Spousal Emotional Abuse During Divorce--What You Can Do
Is your spouse violent, abusive, harassing? In cases of harassment or violence there are legal remedies and there are practical things you can and must do for yourself. This is not about reaching agreement--these are strategies for self-defense. Mental and physical abuse must never be tolerated.
Restraining orders. The legal remedy for domestic harassment and violence is a restraining order--an order from the court, served personally on your spouse, forbidding certain conduct. Restraining orders are available as part of a divorce action.
If you, your children or anyone in your household has been physically abused or threatened with harm, you can have the abuser ordered to move out and stay away from the family residence. Child visitation can be ordered for specific times and places, away from your home and, if necessary, under supervision. It takes very clear proof of danger or harm to the child to forbid visitation altogether.
In extreme cases, most states permit emergency orders to be issued ex parte--without notice to or participation of your spouse. These orders are binding until a hearing can be held and more orders issued after both sides have had a chance to tell their side.
Here's the good news: more than 85 percent of all restraining orders are adhered to. Being served with orders from a court seems to have a good effect on most abusers, and, more to the point, they now know that you are serious about not being a victim. Think about it this way:
When you go for restraining orders as part of your divorce action, you can also request temporary orders for support, custody, and visitation that will set the terms of your separation until a full-scale trial is held or a settlement reached. Temporary orders can be very useful if you need them to stabilize your case or get support coming in.
Police. If you get a restraining order, be sure to file it with your local police. This can put them under extra pressure to protect you. But even if you do not have court orders, call the police if you are the victim of domestic harassment or violence, and keep calling them. At the very least, you will be building a case and developing evidence.
Police may be an unreliable source of help in domestic situations, although this will vary from place to place. They have been accused of prejudice and sexism, but whether or not that is true, their conduct is also based on years of frustrating and dangerous experience. Police are much more likely to get hurt and less likely to do any real good in domestic disputes than in any other kind of case.
This difficult issue has received a great deal of public attention, so police agencies now tend to have standards for dealing with domestic violence. Some departments have officers specially trained in family crisis intervention.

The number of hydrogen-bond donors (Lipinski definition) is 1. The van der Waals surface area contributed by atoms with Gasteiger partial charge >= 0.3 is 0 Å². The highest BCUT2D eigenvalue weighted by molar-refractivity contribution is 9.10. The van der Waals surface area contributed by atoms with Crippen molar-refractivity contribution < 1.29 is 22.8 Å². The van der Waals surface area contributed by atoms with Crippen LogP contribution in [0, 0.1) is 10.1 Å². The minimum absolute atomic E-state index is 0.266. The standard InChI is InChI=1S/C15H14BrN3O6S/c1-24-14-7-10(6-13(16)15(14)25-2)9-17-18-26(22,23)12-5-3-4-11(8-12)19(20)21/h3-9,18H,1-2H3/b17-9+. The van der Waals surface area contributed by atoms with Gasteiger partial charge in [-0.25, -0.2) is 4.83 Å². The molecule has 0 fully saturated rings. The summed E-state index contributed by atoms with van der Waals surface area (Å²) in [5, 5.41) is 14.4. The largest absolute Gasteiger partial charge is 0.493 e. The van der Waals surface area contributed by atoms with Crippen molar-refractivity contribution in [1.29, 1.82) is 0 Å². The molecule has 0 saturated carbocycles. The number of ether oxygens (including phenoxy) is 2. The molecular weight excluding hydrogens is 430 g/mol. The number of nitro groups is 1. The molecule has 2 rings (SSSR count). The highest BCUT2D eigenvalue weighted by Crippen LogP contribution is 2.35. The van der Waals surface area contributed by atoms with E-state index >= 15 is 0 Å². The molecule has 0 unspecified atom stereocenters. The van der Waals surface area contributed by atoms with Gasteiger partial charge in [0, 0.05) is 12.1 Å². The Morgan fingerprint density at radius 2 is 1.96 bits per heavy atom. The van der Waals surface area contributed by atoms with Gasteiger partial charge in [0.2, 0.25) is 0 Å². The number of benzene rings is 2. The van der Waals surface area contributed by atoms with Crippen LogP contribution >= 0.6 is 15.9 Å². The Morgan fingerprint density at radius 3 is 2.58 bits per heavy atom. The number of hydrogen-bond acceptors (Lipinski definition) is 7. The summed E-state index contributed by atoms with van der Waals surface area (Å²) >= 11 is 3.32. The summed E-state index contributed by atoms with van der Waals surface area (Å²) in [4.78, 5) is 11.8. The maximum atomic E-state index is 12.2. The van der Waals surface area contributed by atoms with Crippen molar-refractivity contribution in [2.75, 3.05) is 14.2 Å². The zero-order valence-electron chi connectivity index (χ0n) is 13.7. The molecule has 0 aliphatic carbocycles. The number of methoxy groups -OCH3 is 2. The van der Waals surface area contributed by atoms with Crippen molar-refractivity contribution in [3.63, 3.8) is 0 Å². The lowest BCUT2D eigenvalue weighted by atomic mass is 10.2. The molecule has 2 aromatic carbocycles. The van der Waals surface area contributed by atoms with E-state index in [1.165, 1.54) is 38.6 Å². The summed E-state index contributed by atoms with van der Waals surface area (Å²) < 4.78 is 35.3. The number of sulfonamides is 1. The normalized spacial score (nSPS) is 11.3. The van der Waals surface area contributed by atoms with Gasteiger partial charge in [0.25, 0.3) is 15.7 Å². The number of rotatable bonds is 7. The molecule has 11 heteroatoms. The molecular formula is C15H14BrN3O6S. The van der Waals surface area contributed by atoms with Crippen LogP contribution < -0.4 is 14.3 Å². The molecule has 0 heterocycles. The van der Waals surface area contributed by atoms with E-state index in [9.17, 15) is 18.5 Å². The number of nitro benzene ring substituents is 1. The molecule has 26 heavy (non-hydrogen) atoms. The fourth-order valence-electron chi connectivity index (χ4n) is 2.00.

Ask responding officers if they can refer you to available spouse abuse shelters, support groups or relevant community services agencies. Call your local police, talk to them about your problem and see what their attitude is and in what way they are willing to help. Start a record in their files.
Self-help. The best help is the kind you give yourself. The only thing you can control in life is your own attitude, actions and reactions, so start there. What part do you play in the cycle that leads to abuse? Try to avoid the things that set your spouse off. This does not mean to give up and roll over, but it does mean learning to express yourself cleanly and not to provoke. In most disturbed relationships, there is some pattern of action and reaction that builds to an eruption. Try to understand your part and stop the cycle.
Don't be a victim. Spouse abuse is a very common problem, so you are not unique or alone. Nearly every community has professionals, agencies, and support groups that have a great deal of experience and special knowledge about domestic conflict. This is your most important source of help and support. Get in touch with them. To find a local support group, ask a minister, call the police department or a social services agency. If one group or counselor isn't what you want, try another.
There are many practical steps you can take. Maybe you can get help from friends and family, possibly have someone move in with you for a while, or get a roommate. In general, abuse is drastically reduced when other people are around. One obvious practical solution is to move away, either for good or at least until things cool down. Or change all the locks, bar the windows and get an unlisted phone number. Or get a big dog. Or take self-defense classes. If necessary, hide--it may be better than being someone's easy target. The main thing is this: do whatever you must to create your own peace and safety; do not depend solely on police or court orders to solve your problem.
This article is an excerpt from the award-winning book Divorce Solutions: How to Make Any Divorce Better. You can order the book from Nolo Press Occidental or by calling (800) 464-5502.
Ed Sherman is a family law attorney, divorce expert, and founder of Nolo Press. He started the self-help law movement in 1971 when he published the first edition of How to Do Your Own Divorce, and founded the paralegal industry in 1973. Ed has saved the public billions of dollars in legal fees while making divorce go more smoothly and easily for millions of readers. You can order his books from http://www.nolodivorce.com or by calling (800) 464-5502.
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